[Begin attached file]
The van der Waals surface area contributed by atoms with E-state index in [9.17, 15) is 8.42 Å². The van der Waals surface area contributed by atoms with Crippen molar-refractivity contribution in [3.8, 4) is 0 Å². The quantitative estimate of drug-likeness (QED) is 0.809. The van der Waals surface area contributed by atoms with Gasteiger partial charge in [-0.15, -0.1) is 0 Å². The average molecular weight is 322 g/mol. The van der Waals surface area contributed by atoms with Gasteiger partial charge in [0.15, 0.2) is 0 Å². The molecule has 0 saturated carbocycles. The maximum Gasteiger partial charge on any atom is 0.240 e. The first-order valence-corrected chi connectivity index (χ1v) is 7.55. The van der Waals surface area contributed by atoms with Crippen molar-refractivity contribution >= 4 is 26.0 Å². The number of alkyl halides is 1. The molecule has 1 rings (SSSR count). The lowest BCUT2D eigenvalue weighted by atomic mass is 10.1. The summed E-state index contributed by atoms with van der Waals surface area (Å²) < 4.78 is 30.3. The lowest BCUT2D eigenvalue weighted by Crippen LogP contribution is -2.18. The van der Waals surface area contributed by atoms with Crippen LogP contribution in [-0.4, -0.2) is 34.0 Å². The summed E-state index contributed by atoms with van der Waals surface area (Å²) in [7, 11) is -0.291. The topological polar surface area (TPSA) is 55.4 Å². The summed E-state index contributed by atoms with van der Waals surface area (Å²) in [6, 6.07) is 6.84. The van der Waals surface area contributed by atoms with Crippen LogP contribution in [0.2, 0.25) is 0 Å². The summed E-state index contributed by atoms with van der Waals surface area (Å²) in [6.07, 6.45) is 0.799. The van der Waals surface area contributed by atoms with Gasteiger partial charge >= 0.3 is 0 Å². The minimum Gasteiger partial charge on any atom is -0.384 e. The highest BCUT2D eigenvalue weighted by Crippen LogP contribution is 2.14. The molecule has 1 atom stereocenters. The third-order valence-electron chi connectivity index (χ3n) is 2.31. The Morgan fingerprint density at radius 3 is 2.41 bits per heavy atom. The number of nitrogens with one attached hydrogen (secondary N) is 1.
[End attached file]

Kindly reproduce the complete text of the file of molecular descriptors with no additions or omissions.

The van der Waals surface area contributed by atoms with E-state index in [9.17, 15) is 8.42 Å². The van der Waals surface area contributed by atoms with Crippen molar-refractivity contribution in [3.8, 4) is 0 Å². The quantitative estimate of drug-likeness (QED) is 0.809. The van der Waals surface area contributed by atoms with Gasteiger partial charge in [-0.15, -0.1) is 0 Å². The average molecular weight is 322 g/mol. The van der Waals surface area contributed by atoms with Gasteiger partial charge in [0.15, 0.2) is 0 Å². The molecule has 0 saturated carbocycles. The maximum Gasteiger partial charge on any atom is 0.240 e. The first-order valence-corrected chi connectivity index (χ1v) is 7.55. The van der Waals surface area contributed by atoms with Crippen molar-refractivity contribution >= 4 is 26.0 Å². The number of alkyl halides is 1. The molecule has 1 rings (SSSR count). The lowest BCUT2D eigenvalue weighted by atomic mass is 10.1. The summed E-state index contributed by atoms with van der Waals surface area (Å²) < 4.78 is 30.3. The lowest BCUT2D eigenvalue weighted by Crippen LogP contribution is -2.18. The van der Waals surface area contributed by atoms with Crippen LogP contribution in [-0.4, -0.2) is 34.0 Å². The summed E-state index contributed by atoms with van der Waals surface area (Å²) in [7, 11) is -0.291. The topological polar surface area (TPSA) is 55.4 Å². The summed E-state index contributed by atoms with van der Waals surface area (Å²) in [6, 6.07) is 6.84. The van der Waals surface area contributed by atoms with Crippen LogP contribution in [0.2, 0.25) is 0 Å². The summed E-state index contributed by atoms with van der Waals surface area (Å²) in [6.07, 6.45) is 0.799. The van der Waals surface area contributed by atoms with Gasteiger partial charge >= 0.3 is 0 Å². The minimum Gasteiger partial charge on any atom is -0.384 e. The highest BCUT2D eigenvalue weighted by Crippen LogP contribution is 2.14. The molecule has 1 atom stereocenters. The third-order valence-electron chi connectivity index (χ3n) is 2.31. The Morgan fingerprint density at radius 3 is 2.41 bits per heavy atom. The number of nitrogens with one attached hydrogen (secondary N) is 1.